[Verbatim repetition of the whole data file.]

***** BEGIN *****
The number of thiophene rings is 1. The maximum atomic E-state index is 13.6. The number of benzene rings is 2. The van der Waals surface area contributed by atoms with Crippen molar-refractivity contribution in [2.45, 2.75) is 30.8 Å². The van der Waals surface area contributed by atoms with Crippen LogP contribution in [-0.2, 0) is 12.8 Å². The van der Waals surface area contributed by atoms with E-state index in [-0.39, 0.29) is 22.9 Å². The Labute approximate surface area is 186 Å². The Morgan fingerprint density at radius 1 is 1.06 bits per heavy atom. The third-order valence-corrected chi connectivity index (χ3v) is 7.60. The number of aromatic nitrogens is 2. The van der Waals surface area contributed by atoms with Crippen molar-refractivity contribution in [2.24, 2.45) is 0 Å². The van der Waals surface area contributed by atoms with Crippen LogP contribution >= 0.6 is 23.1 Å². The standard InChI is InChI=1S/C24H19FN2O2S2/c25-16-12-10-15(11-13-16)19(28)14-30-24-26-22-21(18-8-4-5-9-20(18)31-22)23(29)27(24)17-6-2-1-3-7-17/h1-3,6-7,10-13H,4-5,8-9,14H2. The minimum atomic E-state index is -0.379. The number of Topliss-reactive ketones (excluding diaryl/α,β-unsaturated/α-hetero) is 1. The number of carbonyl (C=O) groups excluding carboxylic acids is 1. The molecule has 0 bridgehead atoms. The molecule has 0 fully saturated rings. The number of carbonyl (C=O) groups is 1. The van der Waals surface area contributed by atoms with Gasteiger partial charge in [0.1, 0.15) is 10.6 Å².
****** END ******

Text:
The number of thiophene rings is 1. The maximum atomic E-state index is 13.6. The number of benzene rings is 2. The van der Waals surface area contributed by atoms with Crippen molar-refractivity contribution in [2.45, 2.75) is 30.8 Å². The van der Waals surface area contributed by atoms with Crippen LogP contribution in [-0.2, 0) is 12.8 Å². The van der Waals surface area contributed by atoms with E-state index in [-0.39, 0.29) is 22.9 Å². The Labute approximate surface area is 186 Å². The Morgan fingerprint density at radius 1 is 1.06 bits per heavy atom. The third-order valence-corrected chi connectivity index (χ3v) is 7.60. The number of aromatic nitrogens is 2. The van der Waals surface area contributed by atoms with Crippen molar-refractivity contribution in [2.24, 2.45) is 0 Å². The van der Waals surface area contributed by atoms with Crippen LogP contribution >= 0.6 is 23.1 Å². The standard InChI is InChI=1S/C24H19FN2O2S2/c25-16-12-10-15(11-13-16)19(28)14-30-24-26-22-21(18-8-4-5-9-20(18)31-22)23(29)27(24)17-6-2-1-3-7-17/h1-3,6-7,10-13H,4-5,8-9,14H2. The minimum atomic E-state index is -0.379. The number of Topliss-reactive ketones (excluding diaryl/α,β-unsaturated/α-hetero) is 1. The number of carbonyl (C=O) groups excluding carboxylic acids is 1. The molecule has 0 bridgehead atoms. The molecule has 0 fully saturated rings. The number of carbonyl (C=O) groups is 1. The van der Waals surface area contributed by atoms with Gasteiger partial charge in [0.1, 0.15) is 10.6 Å².